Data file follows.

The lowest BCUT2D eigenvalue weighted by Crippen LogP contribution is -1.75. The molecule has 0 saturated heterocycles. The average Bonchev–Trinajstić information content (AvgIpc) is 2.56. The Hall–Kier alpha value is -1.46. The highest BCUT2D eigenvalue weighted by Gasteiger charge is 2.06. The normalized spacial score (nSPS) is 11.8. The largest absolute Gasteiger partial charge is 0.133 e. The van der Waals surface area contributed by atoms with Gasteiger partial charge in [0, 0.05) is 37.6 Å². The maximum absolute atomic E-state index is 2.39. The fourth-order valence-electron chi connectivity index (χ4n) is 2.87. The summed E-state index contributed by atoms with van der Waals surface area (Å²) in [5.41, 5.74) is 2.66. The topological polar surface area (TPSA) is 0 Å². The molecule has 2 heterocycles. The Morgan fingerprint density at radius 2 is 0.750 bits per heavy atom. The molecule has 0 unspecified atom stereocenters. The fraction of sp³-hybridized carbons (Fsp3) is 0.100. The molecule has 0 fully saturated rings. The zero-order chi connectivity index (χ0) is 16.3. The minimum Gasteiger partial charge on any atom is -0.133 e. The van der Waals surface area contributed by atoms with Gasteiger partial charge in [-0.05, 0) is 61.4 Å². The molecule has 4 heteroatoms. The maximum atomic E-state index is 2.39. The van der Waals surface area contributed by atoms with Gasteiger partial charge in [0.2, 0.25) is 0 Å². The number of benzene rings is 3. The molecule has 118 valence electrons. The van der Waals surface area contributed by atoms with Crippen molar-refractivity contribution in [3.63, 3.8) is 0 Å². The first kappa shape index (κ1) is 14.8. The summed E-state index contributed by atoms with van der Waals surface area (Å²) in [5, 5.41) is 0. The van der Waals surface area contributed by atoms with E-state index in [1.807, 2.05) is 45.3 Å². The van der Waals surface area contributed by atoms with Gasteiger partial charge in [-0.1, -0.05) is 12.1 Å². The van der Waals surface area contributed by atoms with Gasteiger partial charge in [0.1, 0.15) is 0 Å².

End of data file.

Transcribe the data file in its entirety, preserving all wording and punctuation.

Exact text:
The lowest BCUT2D eigenvalue weighted by Crippen LogP contribution is -1.75. The molecule has 0 saturated heterocycles. The average Bonchev–Trinajstić information content (AvgIpc) is 2.56. The Hall–Kier alpha value is -1.46. The highest BCUT2D eigenvalue weighted by Gasteiger charge is 2.06. The normalized spacial score (nSPS) is 11.8. The largest absolute Gasteiger partial charge is 0.133 e. The van der Waals surface area contributed by atoms with Gasteiger partial charge in [0, 0.05) is 37.6 Å². The maximum absolute atomic E-state index is 2.39. The fourth-order valence-electron chi connectivity index (χ4n) is 2.87. The summed E-state index contributed by atoms with van der Waals surface area (Å²) in [5.41, 5.74) is 2.66. The topological polar surface area (TPSA) is 0 Å². The molecule has 2 heterocycles. The Morgan fingerprint density at radius 2 is 0.750 bits per heavy atom. The molecule has 0 unspecified atom stereocenters. The fraction of sp³-hybridized carbons (Fsp3) is 0.100. The molecule has 0 fully saturated rings. The zero-order chi connectivity index (χ0) is 16.3. The minimum Gasteiger partial charge on any atom is -0.133 e. The van der Waals surface area contributed by atoms with Gasteiger partial charge in [-0.05, 0) is 61.4 Å². The molecule has 4 heteroatoms. The maximum atomic E-state index is 2.39. The van der Waals surface area contributed by atoms with Gasteiger partial charge in [0.2, 0.25) is 0 Å². The number of benzene rings is 3. The molecule has 118 valence electrons. The van der Waals surface area contributed by atoms with Crippen molar-refractivity contribution in [3.63, 3.8) is 0 Å². The first kappa shape index (κ1) is 14.8. The summed E-state index contributed by atoms with van der Waals surface area (Å²) in [5, 5.41) is 0. The van der Waals surface area contributed by atoms with E-state index in [1.807, 2.05) is 45.3 Å². The van der Waals surface area contributed by atoms with Gasteiger partial charge in [-0.1, -0.05) is 12.1 Å². The van der Waals surface area contributed by atoms with Gasteiger partial charge in [0.1, 0.15) is 0 Å².